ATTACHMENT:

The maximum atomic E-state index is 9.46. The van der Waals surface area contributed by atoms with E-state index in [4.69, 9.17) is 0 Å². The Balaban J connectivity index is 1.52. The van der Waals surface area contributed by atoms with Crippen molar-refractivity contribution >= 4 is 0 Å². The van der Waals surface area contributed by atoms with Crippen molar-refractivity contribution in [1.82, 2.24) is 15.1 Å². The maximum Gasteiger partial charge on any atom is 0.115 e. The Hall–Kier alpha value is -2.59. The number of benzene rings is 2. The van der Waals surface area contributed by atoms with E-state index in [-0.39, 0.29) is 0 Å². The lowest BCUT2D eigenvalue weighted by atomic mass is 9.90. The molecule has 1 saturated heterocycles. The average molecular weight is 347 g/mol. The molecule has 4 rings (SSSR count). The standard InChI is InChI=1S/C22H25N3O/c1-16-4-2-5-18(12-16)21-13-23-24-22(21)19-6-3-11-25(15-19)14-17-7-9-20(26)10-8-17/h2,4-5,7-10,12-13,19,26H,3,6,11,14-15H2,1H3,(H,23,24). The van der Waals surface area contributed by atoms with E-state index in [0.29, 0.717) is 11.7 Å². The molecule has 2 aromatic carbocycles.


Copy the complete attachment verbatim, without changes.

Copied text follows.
The maximum atomic E-state index is 9.46. The van der Waals surface area contributed by atoms with E-state index in [4.69, 9.17) is 0 Å². The Balaban J connectivity index is 1.52. The van der Waals surface area contributed by atoms with Crippen molar-refractivity contribution >= 4 is 0 Å². The van der Waals surface area contributed by atoms with Crippen molar-refractivity contribution in [1.82, 2.24) is 15.1 Å². The maximum Gasteiger partial charge on any atom is 0.115 e. The Hall–Kier alpha value is -2.59. The number of benzene rings is 2. The van der Waals surface area contributed by atoms with E-state index in [-0.39, 0.29) is 0 Å². The lowest BCUT2D eigenvalue weighted by atomic mass is 9.90. The molecule has 1 saturated heterocycles. The average molecular weight is 347 g/mol. The molecule has 4 rings (SSSR count). The standard InChI is InChI=1S/C22H25N3O/c1-16-4-2-5-18(12-16)21-13-23-24-22(21)19-6-3-11-25(15-19)14-17-7-9-20(26)10-8-17/h2,4-5,7-10,12-13,19,26H,3,6,11,14-15H2,1H3,(H,23,24). The van der Waals surface area contributed by atoms with E-state index in [0.29, 0.717) is 11.7 Å². The molecule has 2 aromatic carbocycles.